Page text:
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Carolyn Wilkins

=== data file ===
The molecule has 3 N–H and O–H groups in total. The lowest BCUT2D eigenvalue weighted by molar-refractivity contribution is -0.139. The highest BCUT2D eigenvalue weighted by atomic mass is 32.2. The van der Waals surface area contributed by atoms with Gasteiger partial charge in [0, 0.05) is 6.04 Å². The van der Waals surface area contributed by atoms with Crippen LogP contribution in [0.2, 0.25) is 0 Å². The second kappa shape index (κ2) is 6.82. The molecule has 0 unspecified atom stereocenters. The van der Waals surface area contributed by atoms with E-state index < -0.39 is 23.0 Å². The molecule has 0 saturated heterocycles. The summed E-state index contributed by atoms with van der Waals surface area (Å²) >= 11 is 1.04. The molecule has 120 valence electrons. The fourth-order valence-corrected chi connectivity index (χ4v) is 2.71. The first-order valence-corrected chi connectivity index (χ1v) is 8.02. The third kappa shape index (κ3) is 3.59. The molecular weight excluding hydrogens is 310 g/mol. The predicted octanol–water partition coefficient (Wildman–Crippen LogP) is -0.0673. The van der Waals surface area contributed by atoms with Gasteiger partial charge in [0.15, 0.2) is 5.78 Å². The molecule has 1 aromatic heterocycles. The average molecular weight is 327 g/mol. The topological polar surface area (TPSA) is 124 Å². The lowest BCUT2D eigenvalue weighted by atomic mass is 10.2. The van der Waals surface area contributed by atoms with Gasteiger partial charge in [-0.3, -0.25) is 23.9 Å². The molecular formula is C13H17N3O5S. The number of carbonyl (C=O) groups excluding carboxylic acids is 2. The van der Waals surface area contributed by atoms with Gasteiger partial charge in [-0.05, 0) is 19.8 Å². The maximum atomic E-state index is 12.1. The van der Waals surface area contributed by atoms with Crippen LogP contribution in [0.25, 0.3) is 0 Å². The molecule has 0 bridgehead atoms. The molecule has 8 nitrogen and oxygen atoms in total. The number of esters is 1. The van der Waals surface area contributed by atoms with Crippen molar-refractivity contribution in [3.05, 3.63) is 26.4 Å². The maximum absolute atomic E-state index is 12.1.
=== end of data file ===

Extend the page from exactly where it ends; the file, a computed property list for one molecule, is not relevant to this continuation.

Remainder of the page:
assistant United States secretary of labor and member of the first U.S. Civil Rights Commission, was born in Farmington, Missouri, the youngest child of Susie Douthit and John Bird Wilkins, a journalist, inventor, teacher and Baptist minister. After Wilkins' father disappeared in 1900, his mother worked as a domestic servant to support the family. Her stoicism, self-reliance and determination in the face of adversity deeply influenced Wilkins' character. He graduated from elementary school a year ahead of schedule before attending Lincoln Institute, a secondary school founded by African American Civil War veterans Jefferson City, Missouri. In 1914 he enrolled at the University of Illinois, majored in mathematics and graduated with honors in 1918. Although he had been inducted into the Phi Beta Kappa society for his academic achievements Wilkins' professors discouraged him from pursuing graduate study in mathematics because he was black He enlisted in the ...